Tuesday, June 26, 2007

Have You Given Any Thought?

Our friend and neighbor CAPSMAN has had trouble with our posting guidelines here. It rankles him that I won't allow him to call those who disagree with him mean names, at least not without proof. So he has promised to start a "counter-site," no doubt to call us all mean names and provide his unfettered version of the truth!

Let's send him off in style: think of a good name for CAPSMAN's new blog, and, if you like, give him a little advice about how he should run it!

FTR, I think it's great that CAPSMAN is taking this step. I think there should be more blogs about the neighborhood and a greater diversity of political opinion. I wish him well.

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Tuesday, June 19, 2007

Stone Slept Here

Ald. Stone and his family have spent a lot of time denying that he takes naps frequently in public. I know that the last few times that I've seen him, he fell asleep.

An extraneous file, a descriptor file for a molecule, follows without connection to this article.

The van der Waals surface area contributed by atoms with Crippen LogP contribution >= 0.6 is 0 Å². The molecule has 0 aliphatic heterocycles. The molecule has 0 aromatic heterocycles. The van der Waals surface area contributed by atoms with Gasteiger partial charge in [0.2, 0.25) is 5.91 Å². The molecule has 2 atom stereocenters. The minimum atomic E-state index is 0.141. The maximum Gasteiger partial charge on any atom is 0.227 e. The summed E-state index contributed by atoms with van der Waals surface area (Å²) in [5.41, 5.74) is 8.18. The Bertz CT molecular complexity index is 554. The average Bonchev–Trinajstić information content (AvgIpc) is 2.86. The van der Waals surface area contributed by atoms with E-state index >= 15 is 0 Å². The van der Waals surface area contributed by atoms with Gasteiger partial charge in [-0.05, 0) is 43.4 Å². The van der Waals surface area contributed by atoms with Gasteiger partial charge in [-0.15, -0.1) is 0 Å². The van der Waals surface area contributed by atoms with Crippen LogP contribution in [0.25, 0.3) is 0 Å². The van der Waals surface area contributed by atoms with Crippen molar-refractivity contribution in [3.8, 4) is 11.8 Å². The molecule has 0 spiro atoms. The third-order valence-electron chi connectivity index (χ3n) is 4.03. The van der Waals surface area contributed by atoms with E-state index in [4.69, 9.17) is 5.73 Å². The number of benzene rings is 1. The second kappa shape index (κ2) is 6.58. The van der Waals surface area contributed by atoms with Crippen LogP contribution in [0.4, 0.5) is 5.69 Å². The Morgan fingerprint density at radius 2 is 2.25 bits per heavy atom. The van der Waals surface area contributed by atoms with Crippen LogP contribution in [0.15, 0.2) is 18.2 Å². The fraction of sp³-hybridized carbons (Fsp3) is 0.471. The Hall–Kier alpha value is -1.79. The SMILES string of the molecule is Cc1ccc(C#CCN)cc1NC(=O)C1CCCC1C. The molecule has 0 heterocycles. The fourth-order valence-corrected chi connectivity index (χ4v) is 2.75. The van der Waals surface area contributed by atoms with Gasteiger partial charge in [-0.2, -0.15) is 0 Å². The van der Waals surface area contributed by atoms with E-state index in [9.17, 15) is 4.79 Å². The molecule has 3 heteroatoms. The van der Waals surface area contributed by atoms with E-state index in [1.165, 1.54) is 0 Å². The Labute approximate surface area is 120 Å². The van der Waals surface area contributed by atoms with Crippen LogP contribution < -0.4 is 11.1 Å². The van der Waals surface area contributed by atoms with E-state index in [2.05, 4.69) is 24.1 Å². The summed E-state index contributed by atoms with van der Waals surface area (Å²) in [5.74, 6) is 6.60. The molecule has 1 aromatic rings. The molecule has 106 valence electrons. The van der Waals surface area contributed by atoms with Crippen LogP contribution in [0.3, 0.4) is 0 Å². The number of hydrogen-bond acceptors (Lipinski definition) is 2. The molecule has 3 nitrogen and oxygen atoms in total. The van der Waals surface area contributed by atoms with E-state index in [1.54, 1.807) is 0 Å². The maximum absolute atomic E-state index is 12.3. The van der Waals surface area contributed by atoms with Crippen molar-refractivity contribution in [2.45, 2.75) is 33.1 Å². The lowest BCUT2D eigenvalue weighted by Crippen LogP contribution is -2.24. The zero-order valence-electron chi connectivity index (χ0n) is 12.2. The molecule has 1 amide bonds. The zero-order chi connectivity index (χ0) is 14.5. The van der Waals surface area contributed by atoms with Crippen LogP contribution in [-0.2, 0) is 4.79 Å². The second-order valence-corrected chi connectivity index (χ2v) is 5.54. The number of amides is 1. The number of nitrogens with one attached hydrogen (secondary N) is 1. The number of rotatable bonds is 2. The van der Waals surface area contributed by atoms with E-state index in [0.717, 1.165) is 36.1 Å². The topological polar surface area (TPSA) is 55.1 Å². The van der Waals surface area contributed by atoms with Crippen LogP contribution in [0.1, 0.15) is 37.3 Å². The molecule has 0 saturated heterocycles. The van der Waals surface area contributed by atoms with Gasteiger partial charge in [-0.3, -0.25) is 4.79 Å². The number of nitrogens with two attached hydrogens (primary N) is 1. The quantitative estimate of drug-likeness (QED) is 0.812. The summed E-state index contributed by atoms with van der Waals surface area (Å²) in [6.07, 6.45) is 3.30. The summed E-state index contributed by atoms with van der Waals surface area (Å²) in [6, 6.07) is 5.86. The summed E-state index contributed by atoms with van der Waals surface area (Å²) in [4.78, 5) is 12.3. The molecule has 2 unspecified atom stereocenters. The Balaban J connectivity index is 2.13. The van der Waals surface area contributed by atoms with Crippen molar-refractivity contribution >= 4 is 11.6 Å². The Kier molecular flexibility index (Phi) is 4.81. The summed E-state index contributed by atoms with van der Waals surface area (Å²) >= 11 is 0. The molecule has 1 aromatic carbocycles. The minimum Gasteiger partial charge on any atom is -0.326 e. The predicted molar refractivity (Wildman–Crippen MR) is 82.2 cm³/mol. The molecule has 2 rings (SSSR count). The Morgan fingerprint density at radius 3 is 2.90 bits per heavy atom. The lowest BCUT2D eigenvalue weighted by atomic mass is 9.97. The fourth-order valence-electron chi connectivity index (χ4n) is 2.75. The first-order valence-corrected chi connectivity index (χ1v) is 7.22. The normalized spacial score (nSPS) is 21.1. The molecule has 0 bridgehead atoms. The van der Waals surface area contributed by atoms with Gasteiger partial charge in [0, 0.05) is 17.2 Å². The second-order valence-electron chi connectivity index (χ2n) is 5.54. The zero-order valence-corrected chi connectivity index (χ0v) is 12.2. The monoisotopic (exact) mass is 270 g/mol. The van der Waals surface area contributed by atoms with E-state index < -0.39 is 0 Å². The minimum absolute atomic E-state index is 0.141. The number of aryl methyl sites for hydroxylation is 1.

Some people were even offended that Stone's opponents used the famous picture of him asleep during City Council this spring. "He was just resting his eyes," is the common refrain.

For some unknown reason, the fact that Stone in known to sleep at work, in public, and often is something that he wants to cover up. Now we have new pictures of Stone asleep at a public meeting taken by the person sitting next to him. We have first hand testimony to the fact that Stone was asleep. [These pictures are clearly from Mr. Gernhardt's cell phone. I was wrong; see comments.]

It wouldn't be so disturbing that Stone falls asleep if he didn't do it so often and didn't try to deny it. Why lie about it? We all wish that we could get paid for sleeping on the job. If you are our alderman, you can! No wonder so many people want to be alderman. But don't lie about it.

hat tip: The 'Broken Heart' of Rogers Park

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Thursday, June 14, 2007

DePaul, Finkelstein, Israel, Free Speech and Academic Freedom

A spirited debate has broken out in a separate thread. Given the interest in the subject, I thought I'd front page this. This may be of little interest to many of us in the 50th, but for many Jews and those who have connections with DePaul or academia or even just a general interest in Free Speech, this seems to be what people are talking about.